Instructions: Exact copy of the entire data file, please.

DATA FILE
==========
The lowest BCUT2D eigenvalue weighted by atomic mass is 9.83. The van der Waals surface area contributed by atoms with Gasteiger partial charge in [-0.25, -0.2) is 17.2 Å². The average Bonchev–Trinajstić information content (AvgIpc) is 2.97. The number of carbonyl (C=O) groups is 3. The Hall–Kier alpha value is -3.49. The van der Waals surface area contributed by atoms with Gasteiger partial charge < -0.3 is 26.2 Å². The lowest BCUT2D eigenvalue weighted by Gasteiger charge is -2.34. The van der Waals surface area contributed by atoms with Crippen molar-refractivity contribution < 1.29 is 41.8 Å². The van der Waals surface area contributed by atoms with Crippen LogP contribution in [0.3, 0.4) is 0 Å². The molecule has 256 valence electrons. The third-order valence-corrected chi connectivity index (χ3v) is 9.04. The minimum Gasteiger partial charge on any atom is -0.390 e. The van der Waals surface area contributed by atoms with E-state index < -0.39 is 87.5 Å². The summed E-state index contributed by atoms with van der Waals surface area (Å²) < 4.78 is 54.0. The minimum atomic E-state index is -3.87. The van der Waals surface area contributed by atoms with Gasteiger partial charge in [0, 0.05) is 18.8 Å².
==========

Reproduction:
The lowest BCUT2D eigenvalue weighted by atomic mass is 9.83. The van der Waals surface area contributed by atoms with Gasteiger partial charge in [-0.25, -0.2) is 17.2 Å². The average Bonchev–Trinajstić information content (AvgIpc) is 2.97. The number of carbonyl (C=O) groups is 3. The Hall–Kier alpha value is -3.49. The van der Waals surface area contributed by atoms with Gasteiger partial charge < -0.3 is 26.2 Å². The lowest BCUT2D eigenvalue weighted by Gasteiger charge is -2.34. The van der Waals surface area contributed by atoms with Crippen molar-refractivity contribution < 1.29 is 41.8 Å². The van der Waals surface area contributed by atoms with Crippen LogP contribution in [0.3, 0.4) is 0 Å². The molecule has 256 valence electrons. The third-order valence-corrected chi connectivity index (χ3v) is 9.04. The minimum Gasteiger partial charge on any atom is -0.390 e. The van der Waals surface area contributed by atoms with E-state index < -0.39 is 87.5 Å². The summed E-state index contributed by atoms with van der Waals surface area (Å²) < 4.78 is 54.0. The minimum atomic E-state index is -3.87. The van der Waals surface area contributed by atoms with Gasteiger partial charge in [0, 0.05) is 18.8 Å².